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Science
02 Dec 2016

NASA's Space Poop Challenge

NASA's Space Poop Challenge

While scientists have to face seemingly impossible challenges to make space-travel possible, one particular challenge has them baffled.

NASA scientists, stumped by the question of how to dispose of astronaut excreta for long missions, have crowdsourced it.

Launched on crowdsourcing platform HeroX, anyone can enter the "Space Poop Challenge" and submit a proposal for a solution by 20th December.

The winner would get $30,000.

In context

NASA's Space Poop Challenge

How to sign up for the Space Poop Challenge

The "Space Poop Challenge" launched by NASA can be accessed via the following link, in case you want to sign up: https://herox.com/SpacePoop

Did astronauts not have to face this problem before?

Space excreta

Did astronauts not have to face this problem before?

NASA missions, since the 1970s, have been relatively close to Earth, mostly in space some 250km from the surface of the planet.

Therefore in emergency situations, astronauts could have made it back to Earth within hours.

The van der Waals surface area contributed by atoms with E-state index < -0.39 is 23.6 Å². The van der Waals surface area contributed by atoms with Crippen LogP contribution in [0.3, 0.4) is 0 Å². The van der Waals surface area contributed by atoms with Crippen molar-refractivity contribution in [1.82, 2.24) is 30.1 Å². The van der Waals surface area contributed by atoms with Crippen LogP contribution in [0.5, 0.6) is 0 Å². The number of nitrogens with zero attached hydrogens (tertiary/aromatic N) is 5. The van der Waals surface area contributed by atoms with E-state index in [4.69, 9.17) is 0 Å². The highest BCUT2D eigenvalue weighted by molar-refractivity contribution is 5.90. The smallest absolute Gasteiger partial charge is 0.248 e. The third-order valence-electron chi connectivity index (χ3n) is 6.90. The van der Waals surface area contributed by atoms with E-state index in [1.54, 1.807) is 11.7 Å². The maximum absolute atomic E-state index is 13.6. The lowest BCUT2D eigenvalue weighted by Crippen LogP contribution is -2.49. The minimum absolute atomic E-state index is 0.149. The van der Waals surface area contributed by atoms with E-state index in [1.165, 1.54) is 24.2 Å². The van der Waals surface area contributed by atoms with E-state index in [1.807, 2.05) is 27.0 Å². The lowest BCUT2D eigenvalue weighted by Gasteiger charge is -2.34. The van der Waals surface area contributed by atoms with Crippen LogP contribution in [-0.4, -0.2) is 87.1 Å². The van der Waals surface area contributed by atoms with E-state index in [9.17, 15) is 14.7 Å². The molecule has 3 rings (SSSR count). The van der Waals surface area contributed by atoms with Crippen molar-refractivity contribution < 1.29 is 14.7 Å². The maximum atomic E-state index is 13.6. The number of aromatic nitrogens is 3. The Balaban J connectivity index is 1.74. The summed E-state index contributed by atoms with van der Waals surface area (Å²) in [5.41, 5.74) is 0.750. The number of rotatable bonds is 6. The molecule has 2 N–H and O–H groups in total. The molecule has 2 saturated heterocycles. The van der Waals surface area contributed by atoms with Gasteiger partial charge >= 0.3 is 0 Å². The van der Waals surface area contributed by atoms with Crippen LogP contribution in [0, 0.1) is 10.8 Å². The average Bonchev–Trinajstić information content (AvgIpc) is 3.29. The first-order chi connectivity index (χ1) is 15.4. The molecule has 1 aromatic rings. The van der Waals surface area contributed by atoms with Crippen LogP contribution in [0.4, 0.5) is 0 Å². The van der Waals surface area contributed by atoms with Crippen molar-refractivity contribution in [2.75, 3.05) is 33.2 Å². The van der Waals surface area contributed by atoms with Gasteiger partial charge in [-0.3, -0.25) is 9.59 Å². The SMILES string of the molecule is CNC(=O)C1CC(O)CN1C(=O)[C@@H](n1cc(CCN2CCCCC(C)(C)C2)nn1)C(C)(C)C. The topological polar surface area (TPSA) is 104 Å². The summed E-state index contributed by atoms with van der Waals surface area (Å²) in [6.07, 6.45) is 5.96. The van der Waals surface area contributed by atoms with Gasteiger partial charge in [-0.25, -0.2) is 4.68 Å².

However, with proposals for Mars and moon missions, astronauts might have to stay in their spacesuit for up to six days, making dealing with excreta extremely difficult.

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How do space shuttles and the ISS dispose of excreta?

On NASA space shuttles and the International Space Station, astronaut excreta is released into space through a powerful suction. The excreta then burns up in the Earth's atmosphere, in a way which is "not dissimilar to a shooting star", according to The Washington Post.

Solutions?

What is it exactly that NASA is looking for?

As prolonged use of diapers inside spacesuits could cause infection, NASA wants a small device that can fit compactly within a spacesuit.

NASA requires the device to be capable of safely collecting and storing one litre of urine, 75 millilitres of fecal matter, and a little over 13 millilitres of menstrual blood for a period of six days.

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